October 2, 2020

As part of the renewal of the Tennessee Center for AIDS Research (TN CFAR) grant, VIGH core faculty members were awarded a supplement for the HIV Mobility and Engagement in Care in TN project. It will be directed by Aimalohi (Aima) Ahonkai, M.D., MPH, and Kate Clouse, PhD, MPH.

aima“I am very excited to collaborate with an amazing group of investigators at Vanderbilt University Medical Center (VUMC), Vanderbilt’s Initiative for Interdisciplinary Geospatial Research, Vanderbilt University School of Nursing, Peabody College, and the Tennessee Department of Health (TDOH) to conduct seminal research characterizing mobility among people living with HIV in TN, and its impact on engagement in HIV care." - Aimalohi (Aima) Ahonkai, MD, MPH


The project connects Vanderbilt researchers across disciplines in order to understand how often people living with HIV move within or outside of the state, and if this mobility is associated with HIV outcomes.

Dr. Ahonkhai’s current work aims to design novel care delivery interventions to improve quality of HIV treatment in resource-limited settings, especially vulnerable populations. Much of her research has focused on populations in Nigeria and South Africa to assess quality of HIV care. Dr. Clouse also has an extensive background in designing and implementing HIV studies, with an emphasis on population mobility and engagement in HIV care in South Africa.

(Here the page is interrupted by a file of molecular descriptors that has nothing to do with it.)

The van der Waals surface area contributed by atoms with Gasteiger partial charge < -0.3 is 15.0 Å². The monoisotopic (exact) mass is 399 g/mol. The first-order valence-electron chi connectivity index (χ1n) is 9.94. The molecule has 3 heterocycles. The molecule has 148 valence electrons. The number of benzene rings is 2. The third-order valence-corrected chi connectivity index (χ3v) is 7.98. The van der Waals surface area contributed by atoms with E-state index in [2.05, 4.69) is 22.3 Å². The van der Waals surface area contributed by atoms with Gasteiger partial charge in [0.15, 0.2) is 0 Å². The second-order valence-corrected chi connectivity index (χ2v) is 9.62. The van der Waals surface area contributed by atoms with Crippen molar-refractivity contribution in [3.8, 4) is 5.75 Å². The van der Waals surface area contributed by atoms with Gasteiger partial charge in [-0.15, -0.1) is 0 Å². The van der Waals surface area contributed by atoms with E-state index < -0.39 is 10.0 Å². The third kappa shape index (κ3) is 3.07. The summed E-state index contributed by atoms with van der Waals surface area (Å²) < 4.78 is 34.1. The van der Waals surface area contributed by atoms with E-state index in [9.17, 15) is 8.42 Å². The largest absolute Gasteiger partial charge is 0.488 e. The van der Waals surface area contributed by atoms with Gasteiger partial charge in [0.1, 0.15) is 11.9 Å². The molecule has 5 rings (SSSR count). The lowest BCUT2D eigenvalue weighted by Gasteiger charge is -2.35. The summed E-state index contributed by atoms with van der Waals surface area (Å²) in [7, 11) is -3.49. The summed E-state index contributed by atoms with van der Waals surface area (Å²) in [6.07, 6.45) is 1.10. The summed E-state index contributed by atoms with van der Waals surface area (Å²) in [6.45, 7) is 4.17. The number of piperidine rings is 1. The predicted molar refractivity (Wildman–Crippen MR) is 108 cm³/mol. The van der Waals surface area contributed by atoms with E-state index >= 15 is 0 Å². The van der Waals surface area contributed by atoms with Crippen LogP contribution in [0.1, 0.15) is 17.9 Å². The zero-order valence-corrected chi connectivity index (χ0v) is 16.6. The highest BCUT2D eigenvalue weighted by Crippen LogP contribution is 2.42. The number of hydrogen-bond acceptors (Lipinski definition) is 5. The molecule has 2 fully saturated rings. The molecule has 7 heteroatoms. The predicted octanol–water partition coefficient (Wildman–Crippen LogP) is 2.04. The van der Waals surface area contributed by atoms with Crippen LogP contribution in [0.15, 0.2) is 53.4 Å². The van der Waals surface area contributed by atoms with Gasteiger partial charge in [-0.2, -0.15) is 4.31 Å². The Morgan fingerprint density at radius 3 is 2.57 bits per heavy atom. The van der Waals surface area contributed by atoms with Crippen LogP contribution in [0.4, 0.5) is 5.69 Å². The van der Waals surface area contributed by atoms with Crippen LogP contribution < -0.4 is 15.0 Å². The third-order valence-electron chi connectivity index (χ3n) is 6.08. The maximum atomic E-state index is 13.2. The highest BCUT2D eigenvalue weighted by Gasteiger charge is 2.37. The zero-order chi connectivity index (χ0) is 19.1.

clouse“Mobility recently has gained attention as a potential barrier to engagement in HIV care. With NIH support through the TN CFAR, we are able to connect partners at VUMC, Vanderbilt and TDOH to explore population mobility among people living with HIV in Tennessee. This will help us develop tools to improve long-term engagement in HIV care among mobile populations.” - Kate Clouse, PhD, MPH

 

aima_figure1Currently, there is a gap in data exploring mobility among people living with HIV. Mobility often undermines efforts to end the HIV epidemic, as it disrupts continuous care and obstructs accurate outcome documentation for patients who move across borders. This research will address this novel topic with a multidisciplinary team with expertise in continuum of care research, mobility in HIV, geospatial analysis, qualitative methods, and surveillance of people living with HIV. Data from the Tennessee Department of Health and the Memphis tri-state region will be used in conjunction to complete the objectives. This includes characterizing interstate mobility as well as within Tennessee among people living with HIV and assessing the impact of mobility on engagement in HIV care.
 

The Tennessee Center for AIDS Research is supported by the National Institutes of Health.